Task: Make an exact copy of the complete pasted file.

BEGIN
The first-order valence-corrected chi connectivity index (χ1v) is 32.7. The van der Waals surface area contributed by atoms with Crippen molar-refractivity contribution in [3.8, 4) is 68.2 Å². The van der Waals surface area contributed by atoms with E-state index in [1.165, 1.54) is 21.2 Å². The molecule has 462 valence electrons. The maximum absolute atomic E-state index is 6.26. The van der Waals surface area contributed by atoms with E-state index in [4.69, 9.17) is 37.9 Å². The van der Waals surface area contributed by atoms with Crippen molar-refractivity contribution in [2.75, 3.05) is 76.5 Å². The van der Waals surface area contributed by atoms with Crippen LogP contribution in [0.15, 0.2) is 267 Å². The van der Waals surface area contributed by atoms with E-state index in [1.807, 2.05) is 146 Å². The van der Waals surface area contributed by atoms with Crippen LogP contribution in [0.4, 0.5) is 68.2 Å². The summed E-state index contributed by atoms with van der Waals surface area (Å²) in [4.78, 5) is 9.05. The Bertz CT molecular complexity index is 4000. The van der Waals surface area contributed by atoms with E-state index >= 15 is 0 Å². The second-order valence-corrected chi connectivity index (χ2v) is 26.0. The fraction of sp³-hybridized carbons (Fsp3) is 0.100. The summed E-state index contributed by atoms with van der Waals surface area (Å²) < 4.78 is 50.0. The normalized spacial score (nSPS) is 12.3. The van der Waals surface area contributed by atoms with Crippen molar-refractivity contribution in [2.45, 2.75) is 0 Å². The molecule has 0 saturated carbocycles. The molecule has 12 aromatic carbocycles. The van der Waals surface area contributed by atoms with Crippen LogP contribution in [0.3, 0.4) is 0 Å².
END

The first-order valence-corrected chi connectivity index (χ1v) is 32.7. The van der Waals surface area contributed by atoms with Crippen molar-refractivity contribution in [3.8, 4) is 68.2 Å². The van der Waals surface area contributed by atoms with E-state index in [1.165, 1.54) is 21.2 Å². The molecule has 462 valence electrons. The maximum absolute atomic E-state index is 6.26. The van der Waals surface area contributed by atoms with E-state index in [4.69, 9.17) is 37.9 Å². The van der Waals surface area contributed by atoms with Crippen molar-refractivity contribution in [2.75, 3.05) is 76.5 Å². The van der Waals surface area contributed by atoms with Crippen LogP contribution in [0.15, 0.2) is 267 Å². The van der Waals surface area contributed by atoms with E-state index in [1.807, 2.05) is 146 Å². The van der Waals surface area contributed by atoms with Crippen LogP contribution in [0.4, 0.5) is 68.2 Å². The summed E-state index contributed by atoms with van der Waals surface area (Å²) in [4.78, 5) is 9.05. The Bertz CT molecular complexity index is 4000. The van der Waals surface area contributed by atoms with E-state index >= 15 is 0 Å². The second-order valence-corrected chi connectivity index (χ2v) is 26.0. The fraction of sp³-hybridized carbons (Fsp3) is 0.100. The summed E-state index contributed by atoms with van der Waals surface area (Å²) < 4.78 is 50.0. The normalized spacial score (nSPS) is 12.3. The van der Waals surface area contributed by atoms with Crippen molar-refractivity contribution in [2.45, 2.75) is 0 Å². The molecule has 0 saturated carbocycles. The molecule has 12 aromatic carbocycles. The van der Waals surface area contributed by atoms with Crippen LogP contribution in [0.3, 0.4) is 0 Å².